The same amount, shared by much fewer people (police and courts), creates a significant conflict of interest for the officers and the courts.

      2. Tom

        Ha ha!

        Might be some unintended consequences, though:
        Passenger: Slow down, we’re coming up on a school zone.
        Driver: Sorry, I gotta floor it — baby needs a new pair of shoes! Hold on!!

      1. craazyboy

        The sun makes the Sony cmos cam I have in my quadcopter go white. There is a high dynamic range setting which cuts down the washout somewhat, but it increases the amount of time it takes for an image to recover when the cam gets pointed towards a lower light area again. Kinda like an eyeball.

        A laser pointer is narrow, so may affect a smaller part of the image. But then how much power it is would matter. At some power level it may permanently destroy the sensor, but I haven’t seen the answer anywhere yet on that. I have been thinking we’ll invent a whole new class of vandalism once self driving cars hit the road.

          1. craazyboy

            Ah. That looks like a good idea. But now we don’t need it in AZ anymore. Actually, I was kinda liking our traffic cams at stop light intersections because before we had a lot of “run the light” traffic accidents. And the only time I ever got a speeding ticket around here was in a speed trap. They had an unmarked school crossing across a 45mph 6 lane blvd that also had a traffic light and pedestrian crossing. We’re just supposed to know when the light is green weekdays between 2:25 and 2:45, the posted speed limit isn’t so – it’s 15mph. ‘Course the hidden cop couldn’t ever understand why he was always pulling people over. I wonder how many kiddies had to die for the ticket revenue.

            Anywho, time for the Dallas Green Bay game!

        1. Waldenpond

          As robotics are given personhood, it will not be misdemeanor vandalism… people will be prosecuted for felony assault. Yes, people sitting on juries will fall back on ‘but it’s the law’.

      2. integer

        Laser Pointer Vs Camera

        With a higher powered laser, or perhaps simply by exposing the camera to a laser pointer for a longer period of time, one could permanently destroy the CCD or CMOS sensor. Also, I feel compelled to explicitly state: experiment with this at your own risk.

        1. John Wright

          Unfortunately, a higher power laser might also be accidentally viewed by another person, doing permanent damage to their eyes.

          Here is a link to someone who actually tested CCD/CMOS sensors for damage by lasers

          Note, full sensor damage was not possible, except if the entire sensor could be swept by the beam, which I could imagine would be very difficult for a driver to do manually..

          This test used 200mW and 500mW lasers, which are 40x and 100x the power of the typical 5mW laser pointer.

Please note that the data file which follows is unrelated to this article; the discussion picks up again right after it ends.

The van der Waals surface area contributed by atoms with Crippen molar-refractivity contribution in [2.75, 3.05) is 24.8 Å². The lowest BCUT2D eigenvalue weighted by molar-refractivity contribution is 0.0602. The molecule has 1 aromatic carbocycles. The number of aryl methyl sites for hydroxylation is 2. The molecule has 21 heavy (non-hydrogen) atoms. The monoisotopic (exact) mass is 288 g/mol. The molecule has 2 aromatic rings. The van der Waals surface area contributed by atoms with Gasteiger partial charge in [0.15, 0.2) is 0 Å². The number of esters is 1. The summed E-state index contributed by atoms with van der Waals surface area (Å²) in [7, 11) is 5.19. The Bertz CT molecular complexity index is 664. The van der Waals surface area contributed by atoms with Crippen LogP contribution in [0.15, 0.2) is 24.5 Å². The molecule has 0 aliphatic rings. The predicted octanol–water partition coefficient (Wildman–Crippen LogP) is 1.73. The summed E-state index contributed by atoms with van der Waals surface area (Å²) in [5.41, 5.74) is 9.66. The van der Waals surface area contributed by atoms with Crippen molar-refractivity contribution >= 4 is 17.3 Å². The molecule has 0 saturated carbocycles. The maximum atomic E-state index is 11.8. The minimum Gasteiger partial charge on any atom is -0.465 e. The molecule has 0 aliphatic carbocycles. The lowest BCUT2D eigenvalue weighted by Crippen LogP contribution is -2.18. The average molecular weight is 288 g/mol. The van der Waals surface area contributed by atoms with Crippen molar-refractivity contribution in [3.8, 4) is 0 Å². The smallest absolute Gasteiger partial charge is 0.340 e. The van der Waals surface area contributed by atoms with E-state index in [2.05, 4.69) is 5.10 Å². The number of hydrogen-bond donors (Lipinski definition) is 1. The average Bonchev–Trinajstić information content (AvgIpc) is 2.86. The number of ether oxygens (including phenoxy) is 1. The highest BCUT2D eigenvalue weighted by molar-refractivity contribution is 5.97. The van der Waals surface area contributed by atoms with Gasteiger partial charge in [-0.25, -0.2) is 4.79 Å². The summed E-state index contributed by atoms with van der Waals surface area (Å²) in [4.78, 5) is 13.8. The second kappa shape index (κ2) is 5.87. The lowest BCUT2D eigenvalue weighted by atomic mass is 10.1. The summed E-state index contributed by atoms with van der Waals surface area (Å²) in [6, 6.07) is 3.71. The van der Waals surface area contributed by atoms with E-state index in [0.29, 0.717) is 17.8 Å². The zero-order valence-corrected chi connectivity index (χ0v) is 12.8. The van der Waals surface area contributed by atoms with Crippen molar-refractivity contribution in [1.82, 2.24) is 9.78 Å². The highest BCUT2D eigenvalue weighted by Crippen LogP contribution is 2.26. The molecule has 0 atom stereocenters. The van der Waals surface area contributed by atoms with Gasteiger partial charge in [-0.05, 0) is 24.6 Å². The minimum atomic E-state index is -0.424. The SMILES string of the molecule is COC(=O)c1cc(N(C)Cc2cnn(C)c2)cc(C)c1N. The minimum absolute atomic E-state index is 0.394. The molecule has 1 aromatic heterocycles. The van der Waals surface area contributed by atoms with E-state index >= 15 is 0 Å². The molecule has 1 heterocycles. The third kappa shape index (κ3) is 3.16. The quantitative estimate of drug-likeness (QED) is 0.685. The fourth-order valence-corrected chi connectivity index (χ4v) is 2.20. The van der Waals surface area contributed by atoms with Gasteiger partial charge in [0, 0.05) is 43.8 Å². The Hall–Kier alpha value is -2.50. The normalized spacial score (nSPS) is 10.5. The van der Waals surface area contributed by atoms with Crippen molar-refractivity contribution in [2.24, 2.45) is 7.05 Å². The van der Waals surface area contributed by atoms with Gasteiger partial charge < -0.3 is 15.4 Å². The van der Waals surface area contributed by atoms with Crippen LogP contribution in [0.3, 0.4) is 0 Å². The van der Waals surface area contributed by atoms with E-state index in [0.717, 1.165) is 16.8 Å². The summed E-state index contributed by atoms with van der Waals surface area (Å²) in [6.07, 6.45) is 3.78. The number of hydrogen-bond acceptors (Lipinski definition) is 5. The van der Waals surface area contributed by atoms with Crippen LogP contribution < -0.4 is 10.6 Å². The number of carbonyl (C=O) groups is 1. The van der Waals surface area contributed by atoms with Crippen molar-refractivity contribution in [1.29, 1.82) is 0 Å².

Experimentation risk is not limited to just the experimenter’s risk.

          1. integer

            Thanks for the link and I agree about the dangers of using high powered lasers in public. Dave did ask about surveillance cameras rather than speed/traffic cameras though, so I’m not sure that wielding a laser while driving was ever being considered. Taking driving out of the equation would result in it being relatively easy to sweep the laser across the sensor, as it could be accomplished by simply “painting” the front element of the camera’s lens.

            1. integer

              I should point out that sweeping the laser across the sensor would require moving the position of the laser, rather than simply varying the angle from a fixed position. In any case, for multiple reasons, I do not advise playing with lasers, even supposedly harmless laser pointers.
              Once I almost got in a fight with someone who was playing with a laser pointer at a party, and then I found out that he was the host!

              1. integer

                Adding: Camera lenses are designed for a specific range of electromagnetic wavelengths (usually the visible spectrum), so I’m assuming that the lens would refract the laser’s wavelengths in the same way it does for the spectrum it is designed for.
                I’m not a laser expert by any means, but I do know about cameras and lenses, and have a working understanding of the spectrum of electromagnetic radiation.

    4. voteforno6

      I remember someone on the D.C. city council complaining when their revenue from those speed cameras didn’t meet their projections. It turns out that they didn’t account for people actually driving slower in those areas.

      Also, a few years ago a bunch of tickets issued from a D.C. speed camera were thrown out, when some enterprising people figured out that the camera in question was actually installed just over the city line, in Maryland.

    5. Rahul Menon

      I recently read an article related to self driving cars and trucks which will be very bad to this kinda of obscure/inconspicuous activity by the police departments. Although I am curious to see what is the motivation for this kind of activity. I understand greed. To what extent of greed? Can we deploy Artificial Intelligence on the minds of these mayors to understand what are the objectives they are trying to meet? Obviously the more money the better I assume. But it would be nice what are the benefits of bringing in additional tainted capital exactly.